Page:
Angelina Jolie as Grendel's Mother in Zemickis' film
This post is going to be like an episode of Scooby Doo, where Grendel's Mother is chasing you around, with her talons and her big ugly head, and then she takes off her monster costume and you realise it's all cool, you and Grendel's Mother aren't that different from each other, and she isn't actually a monster (speaking of which, that Scooby Doo team get a lot of really similar cases).
As I pointed out previously (and if the blog title didn't give it away), I am a Grendel's Mother fan. Furthermore I believe that she isn't a monster, but a misunderstood character who has been wrongly translated into monstrosity.
Why did it happen that she has been turned into a scary, wolf-like, reptilian, troll-thing? Don't ask me, ask the translators who thought sacrificing accuracy for artistic effects or to make Beowulf more heroic or whatever other reasons, was a good idea. And unfortunately the trend has stuck, and everybody just imagines Grendel's Mother as the monster-thing without second thought.
(Disclaimer: These are my opinions. Feel free to continue thinking of Grendel's Mother as a monster....but just so you know, I secretly clench my fists at night at the thought of you)
So, basically, Grendel's Mother has been getting a hard time of it from the very beginning, starting off with translations such as John Mitchell Kemble's 1835 translation, right up to R.M. Liuzza's 2012 translation. While researching for my thesis two years ago, I did an extensive enough search in order to find just one translation that did not demonise Grendel's Mother...but nada. I realised that there was not much point in putting too much faith in any one translation, because, when it comes to ancient languages, it is pretty impossible to interpret them exactly - there will always be some leeway, and there is oftentimes no direct translations of words.
"Big Mother", a Marvel Universe character
Grendel's Mother is first introduced to us on line 1256, where she is named as Grendel's avenger and an ides, aglæcwif (a word that would haunt me for months). This term has a pretty wide variety of translations. Alexander translates it as "monstrous ogress", Heaney as "monstrous hell-bride", "witch of the sea" (Osborn), Gummere as "monster of a woman", and there are many more similar interpretations from others. Now, the thing is, Beowulf is the only text that contains the word aglæcwif. In fancy terms, it's hapax legomenon, so it can't be compared against any other texts, which is a bit of a pain in the ass. BUT, the word can be divided into its roots, aglæca and wif. Interestingly enough, aglæca, along with other compounds containing this word, is used several times throughout Beouwulf in reference to Grendel, the dragon, Sigemund (a hero of old) and Beowulf himself. When used in relation to Beowulf, it has been translated as "gallant man" (1512, Heaney), "warrior" (Gummere) and "fierce commander" (2592, Heaney). So...how do they get "monstrous ogress" and such terms out of a word that is otherwised used as "fighter, valliant warrior, dangerous opponent, one who struggles fiercely" (Sherman Kuhn)?? Does it not make more sense, and is it not a whole lot more accurate to translate it as "female-warrior" perhaps, seen as wif simply means "woman"? And although it is often used with negative connotations (eg in Juliana, when describing the devil), it has also been found in a description of Bede by Byrthferth of Ramsay, where he is called aglæca lareow, "awe-inspiring teacher" (Orchard).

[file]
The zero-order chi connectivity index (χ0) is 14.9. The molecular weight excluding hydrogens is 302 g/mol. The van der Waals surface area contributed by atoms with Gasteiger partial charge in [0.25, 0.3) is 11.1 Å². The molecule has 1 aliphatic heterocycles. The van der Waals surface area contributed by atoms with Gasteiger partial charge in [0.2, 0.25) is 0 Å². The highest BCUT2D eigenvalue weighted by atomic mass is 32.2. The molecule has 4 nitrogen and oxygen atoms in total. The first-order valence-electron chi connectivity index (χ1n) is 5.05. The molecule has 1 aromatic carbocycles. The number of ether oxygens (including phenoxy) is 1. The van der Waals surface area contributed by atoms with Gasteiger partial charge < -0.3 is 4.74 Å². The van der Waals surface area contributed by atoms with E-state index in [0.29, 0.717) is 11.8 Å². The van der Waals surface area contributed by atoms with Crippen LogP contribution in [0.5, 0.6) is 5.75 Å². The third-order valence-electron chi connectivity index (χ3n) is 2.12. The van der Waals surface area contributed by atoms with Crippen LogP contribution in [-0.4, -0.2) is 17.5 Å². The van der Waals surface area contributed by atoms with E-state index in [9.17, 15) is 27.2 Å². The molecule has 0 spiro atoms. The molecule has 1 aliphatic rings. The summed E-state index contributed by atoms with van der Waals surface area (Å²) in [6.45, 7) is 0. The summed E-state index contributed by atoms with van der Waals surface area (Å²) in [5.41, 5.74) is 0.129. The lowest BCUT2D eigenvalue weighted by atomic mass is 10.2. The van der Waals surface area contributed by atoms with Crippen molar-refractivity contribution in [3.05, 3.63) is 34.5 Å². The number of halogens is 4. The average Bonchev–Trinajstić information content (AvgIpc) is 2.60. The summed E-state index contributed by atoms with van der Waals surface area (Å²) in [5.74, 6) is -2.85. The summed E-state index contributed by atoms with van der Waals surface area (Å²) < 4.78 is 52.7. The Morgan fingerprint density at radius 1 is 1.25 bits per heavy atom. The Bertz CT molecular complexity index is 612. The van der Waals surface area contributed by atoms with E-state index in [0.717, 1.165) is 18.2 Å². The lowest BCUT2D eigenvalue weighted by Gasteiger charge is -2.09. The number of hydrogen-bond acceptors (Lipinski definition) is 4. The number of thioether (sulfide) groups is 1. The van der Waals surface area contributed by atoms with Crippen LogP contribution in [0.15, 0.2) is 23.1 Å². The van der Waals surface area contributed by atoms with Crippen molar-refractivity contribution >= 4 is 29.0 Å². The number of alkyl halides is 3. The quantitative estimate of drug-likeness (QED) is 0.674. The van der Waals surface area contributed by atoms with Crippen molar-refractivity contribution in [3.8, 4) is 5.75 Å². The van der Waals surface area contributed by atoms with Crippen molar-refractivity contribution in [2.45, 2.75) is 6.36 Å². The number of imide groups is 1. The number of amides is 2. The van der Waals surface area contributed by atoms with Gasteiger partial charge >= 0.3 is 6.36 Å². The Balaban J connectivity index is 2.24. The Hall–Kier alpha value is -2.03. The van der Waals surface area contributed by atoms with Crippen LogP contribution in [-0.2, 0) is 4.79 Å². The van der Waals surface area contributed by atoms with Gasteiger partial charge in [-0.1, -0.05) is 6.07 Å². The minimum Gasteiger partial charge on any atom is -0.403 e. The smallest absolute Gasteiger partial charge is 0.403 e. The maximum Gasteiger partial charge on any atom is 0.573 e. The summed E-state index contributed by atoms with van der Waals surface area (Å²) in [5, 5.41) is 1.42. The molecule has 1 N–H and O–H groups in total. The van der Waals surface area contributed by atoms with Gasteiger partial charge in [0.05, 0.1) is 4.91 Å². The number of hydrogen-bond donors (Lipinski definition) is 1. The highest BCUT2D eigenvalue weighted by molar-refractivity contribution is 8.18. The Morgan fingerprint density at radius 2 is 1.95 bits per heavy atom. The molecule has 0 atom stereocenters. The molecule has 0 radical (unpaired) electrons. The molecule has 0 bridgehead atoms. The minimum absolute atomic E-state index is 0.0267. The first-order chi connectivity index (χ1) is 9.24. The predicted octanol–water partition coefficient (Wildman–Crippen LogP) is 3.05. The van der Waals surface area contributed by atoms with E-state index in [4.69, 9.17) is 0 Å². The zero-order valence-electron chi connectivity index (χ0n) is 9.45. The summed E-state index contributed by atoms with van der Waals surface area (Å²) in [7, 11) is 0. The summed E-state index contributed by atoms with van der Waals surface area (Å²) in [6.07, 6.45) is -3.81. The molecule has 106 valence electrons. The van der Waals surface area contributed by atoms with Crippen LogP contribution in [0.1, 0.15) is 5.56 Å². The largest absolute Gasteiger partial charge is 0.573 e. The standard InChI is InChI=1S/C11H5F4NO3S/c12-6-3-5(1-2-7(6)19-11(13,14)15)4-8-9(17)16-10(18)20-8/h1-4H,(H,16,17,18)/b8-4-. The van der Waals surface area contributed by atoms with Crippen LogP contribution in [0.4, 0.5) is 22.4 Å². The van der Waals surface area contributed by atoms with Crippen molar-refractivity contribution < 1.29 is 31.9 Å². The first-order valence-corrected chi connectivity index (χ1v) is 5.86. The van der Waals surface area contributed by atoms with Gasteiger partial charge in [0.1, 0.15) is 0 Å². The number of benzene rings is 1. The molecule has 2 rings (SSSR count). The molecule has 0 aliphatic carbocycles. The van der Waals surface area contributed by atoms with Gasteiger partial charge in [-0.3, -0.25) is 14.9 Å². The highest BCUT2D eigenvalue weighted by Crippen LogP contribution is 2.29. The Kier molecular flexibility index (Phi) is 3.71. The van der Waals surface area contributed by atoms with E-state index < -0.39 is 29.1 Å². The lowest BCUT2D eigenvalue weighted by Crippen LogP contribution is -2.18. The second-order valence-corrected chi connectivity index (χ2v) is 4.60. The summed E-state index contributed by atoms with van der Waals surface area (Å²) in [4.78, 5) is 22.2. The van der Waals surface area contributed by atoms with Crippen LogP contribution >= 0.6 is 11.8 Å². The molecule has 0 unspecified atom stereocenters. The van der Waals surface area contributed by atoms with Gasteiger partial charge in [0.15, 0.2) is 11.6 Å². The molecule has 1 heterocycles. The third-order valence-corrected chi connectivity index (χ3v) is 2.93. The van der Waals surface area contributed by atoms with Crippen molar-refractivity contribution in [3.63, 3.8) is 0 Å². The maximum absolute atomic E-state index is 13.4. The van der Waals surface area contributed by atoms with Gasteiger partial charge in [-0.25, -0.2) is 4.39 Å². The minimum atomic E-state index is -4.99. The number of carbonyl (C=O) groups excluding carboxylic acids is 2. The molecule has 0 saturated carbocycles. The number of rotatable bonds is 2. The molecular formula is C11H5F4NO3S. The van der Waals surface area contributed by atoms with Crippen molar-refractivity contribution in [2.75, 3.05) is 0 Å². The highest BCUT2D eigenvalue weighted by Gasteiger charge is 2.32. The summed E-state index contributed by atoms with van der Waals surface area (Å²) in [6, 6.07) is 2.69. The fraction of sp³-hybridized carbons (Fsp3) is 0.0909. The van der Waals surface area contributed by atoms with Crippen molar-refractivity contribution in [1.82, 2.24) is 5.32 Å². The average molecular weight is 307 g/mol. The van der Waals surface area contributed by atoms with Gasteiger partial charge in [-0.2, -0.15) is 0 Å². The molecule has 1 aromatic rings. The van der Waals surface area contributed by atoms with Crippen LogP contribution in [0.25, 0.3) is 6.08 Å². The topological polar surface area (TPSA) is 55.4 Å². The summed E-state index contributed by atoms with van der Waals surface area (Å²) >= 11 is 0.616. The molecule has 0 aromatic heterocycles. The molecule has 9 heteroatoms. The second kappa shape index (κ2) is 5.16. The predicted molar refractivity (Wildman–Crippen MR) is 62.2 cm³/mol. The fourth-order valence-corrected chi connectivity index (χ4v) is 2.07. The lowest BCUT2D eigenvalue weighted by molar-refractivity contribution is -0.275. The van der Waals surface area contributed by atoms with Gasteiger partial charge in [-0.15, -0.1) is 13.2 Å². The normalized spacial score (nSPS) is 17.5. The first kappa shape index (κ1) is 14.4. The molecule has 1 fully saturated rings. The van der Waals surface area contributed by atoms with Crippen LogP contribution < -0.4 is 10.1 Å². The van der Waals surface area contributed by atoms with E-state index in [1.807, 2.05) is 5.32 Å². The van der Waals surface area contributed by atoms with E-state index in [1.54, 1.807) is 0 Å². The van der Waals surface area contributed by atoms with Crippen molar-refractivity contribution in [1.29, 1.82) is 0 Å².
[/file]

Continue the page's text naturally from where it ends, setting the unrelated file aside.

It's not fair to say that the poet intended aglæcwif to have negative connotations, and it is unreasonable to translate it as "warrior" or "hero" when it comes to Beowulf, but as "monstrous ogress" or "monster woman" (Chickering) when it comes to Grendel's Mother. I will also point out that ides comes before aglæcwif, a word "always used in reference to female humans, never animals, and usually reserved for noble women” (Porter). As ides aglæcwif is the first term used to describe Grendel's Mother, it of course influences how we view her for the rest of the poem. Unfortunately, we're not introduced to her as "female-warrior" or "warrior lady", and from the very outset we are encouraged to view her as a monster. Boo.
The cover of Seamus Heaney's Beowulf translation
I won't go into so much detail on the other terms, because we'll be here all day, and I'm suffering from a truly impressive hangover and I want to go lie out in the sun like a lizard (speaking of which, I wonder if this is what Grendel's Mother in Gunnarsson's Beowulf and Grendel must do). So I'll just lay out the necessary points.
- Atolan clommum, found on line 1502, has been translated as "terrile hooks" (Alexander) and "horrible claws" (Chickering), whereas it can also be translated as "terrible clasp", which does not necessarily imply any crazy physical deviations.
- Laþan fingrum, also, which is literally translated as "hateful fingers" has been translated as "savage talons" (Heaney) and "claws" by Chickering. These people are really out to get her!